The Breakers have always been one of the league’s “small” teams, in terms of resources, but as minimum standards have inched forward and spending demands have increased, the gap between Boston’s current state and the NWSL’s aspirations has become a chasm. Now, after a year that’s seen three new, ambitious partners come into the league (A&E Networks, North Carolina Courage, Real Salt Lake), the NWSL is no longer waiting around. The opportunity for the Bostons of the league to develop a solvent business model is closing, and quickly.

Boston’s attendance decreased by 17.6 percent from 2016 to 2017, dropping from 3,570 fans per game to 2,896. The team has only averaged more than 3,000 people per game once in the league’s five years, and it has never finished in the NWSL’s top half in average attendance. Be it in Somerville’s Dilboy Stadium, Harvard’s main stadium or the adjacent Jordan Field, the Breakers have never occupied a venue that could be seen as a viable long-term home.

And after finishing in fifth place in the league’s inaugural season (2013), Boston has finished in last place three out of four years. Under head coach Matt Beard, the team finally climbed out of the cellar in 2017, but only to ninth in the 10-team league.

For all the Breakers have given the women’s game -- through multiple leagues, levels, decades -- there is no conception of the team, as currently constructed, that can keep up with the NWSL. Hence the pursuit of new owners.

What this means for Boston

ISI Photos-Mike Gridley

ISI Photos-Mike Gridley

Current plans for the Breakers would see the team remain in the market and likely keep its relatively historic branding, a huge positive for Breakers fans. While sources wouldn’t reveal the exact makeup of the prospective ownership group, given the sensitivity of the talks, all signs point to a wealthy, resourceful group whose backing could improve the team’s long-term outlook, a stark change from the tenuous nature the Breakers have increasingly operated under.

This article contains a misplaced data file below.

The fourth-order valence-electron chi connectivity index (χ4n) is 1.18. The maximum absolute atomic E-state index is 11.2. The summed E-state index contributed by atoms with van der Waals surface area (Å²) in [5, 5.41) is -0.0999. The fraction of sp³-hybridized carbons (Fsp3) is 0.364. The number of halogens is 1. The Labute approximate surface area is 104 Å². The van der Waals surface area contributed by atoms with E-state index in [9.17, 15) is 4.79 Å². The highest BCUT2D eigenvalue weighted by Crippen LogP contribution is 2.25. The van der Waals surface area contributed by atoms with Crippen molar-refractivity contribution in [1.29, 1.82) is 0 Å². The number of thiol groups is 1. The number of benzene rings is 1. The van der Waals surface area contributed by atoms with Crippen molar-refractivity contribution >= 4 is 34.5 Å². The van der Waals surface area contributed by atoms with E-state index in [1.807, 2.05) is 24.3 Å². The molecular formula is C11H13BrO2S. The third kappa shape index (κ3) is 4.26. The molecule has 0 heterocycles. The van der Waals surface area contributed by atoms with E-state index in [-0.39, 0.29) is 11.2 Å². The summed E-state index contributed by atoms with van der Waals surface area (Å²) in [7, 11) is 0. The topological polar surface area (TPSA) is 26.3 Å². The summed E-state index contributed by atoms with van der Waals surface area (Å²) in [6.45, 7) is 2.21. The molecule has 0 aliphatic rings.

If this scenario collapses, though? Who knows. As Sporting KC’s connection to the now-former FCKC franchise reminds us, best wishes don’t always come true. The league may be working to keep the Breakers alive and in Boston, but a deal isn’t done, yet. And until pens score paper, plans can always fall part.

Should things go south, another ownership group could be pursued, though that could mean the end of the Breakers as we know them. And within the league, there is still skepticism as to whether Boston’s situation can be salvaged, even if that skepticism has started to wane with the emergence of a potential local buyer.

There is an insistence both behind the scenes and publicly that the NWSL will have 10 teams in 2018. Managing director Amanda Duffy and Real Salt Lake officials at the new Utah team’s unveiling made a point of explicitly noting that NWSL will have 10 strong teams in 2018, while remaining noticeably vague on further explanation.